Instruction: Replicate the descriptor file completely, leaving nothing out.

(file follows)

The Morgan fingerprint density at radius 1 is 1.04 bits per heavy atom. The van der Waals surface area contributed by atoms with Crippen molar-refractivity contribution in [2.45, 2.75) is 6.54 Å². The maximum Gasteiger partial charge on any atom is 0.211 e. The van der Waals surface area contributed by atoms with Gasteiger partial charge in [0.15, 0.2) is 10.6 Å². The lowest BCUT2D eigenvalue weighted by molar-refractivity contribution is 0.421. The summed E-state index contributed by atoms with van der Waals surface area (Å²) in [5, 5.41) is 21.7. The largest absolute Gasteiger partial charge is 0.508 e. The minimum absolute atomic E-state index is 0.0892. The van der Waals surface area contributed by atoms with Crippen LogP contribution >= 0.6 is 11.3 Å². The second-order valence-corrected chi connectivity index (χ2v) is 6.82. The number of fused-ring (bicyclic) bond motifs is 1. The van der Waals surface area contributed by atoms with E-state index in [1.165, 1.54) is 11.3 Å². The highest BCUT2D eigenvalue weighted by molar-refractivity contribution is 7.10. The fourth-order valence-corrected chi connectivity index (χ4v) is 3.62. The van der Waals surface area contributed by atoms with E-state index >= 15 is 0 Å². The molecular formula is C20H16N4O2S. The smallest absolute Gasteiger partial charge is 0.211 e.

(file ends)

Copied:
The Morgan fingerprint density at radius 1 is 1.04 bits per heavy atom. The van der Waals surface area contributed by atoms with Crippen molar-refractivity contribution in [2.45, 2.75) is 6.54 Å². The maximum Gasteiger partial charge on any atom is 0.211 e. The van der Waals surface area contributed by atoms with Gasteiger partial charge in [0.15, 0.2) is 10.6 Å². The lowest BCUT2D eigenvalue weighted by molar-refractivity contribution is 0.421. The summed E-state index contributed by atoms with van der Waals surface area (Å²) in [5, 5.41) is 21.7. The largest absolute Gasteiger partial charge is 0.508 e. The minimum absolute atomic E-state index is 0.0892. The van der Waals surface area contributed by atoms with Crippen LogP contribution >= 0.6 is 11.3 Å². The second-order valence-corrected chi connectivity index (χ2v) is 6.82. The number of fused-ring (bicyclic) bond motifs is 1. The van der Waals surface area contributed by atoms with E-state index in [1.165, 1.54) is 11.3 Å². The highest BCUT2D eigenvalue weighted by molar-refractivity contribution is 7.10. The fourth-order valence-corrected chi connectivity index (χ4v) is 3.62. The van der Waals surface area contributed by atoms with E-state index >= 15 is 0 Å². The molecular formula is C20H16N4O2S. The smallest absolute Gasteiger partial charge is 0.211 e.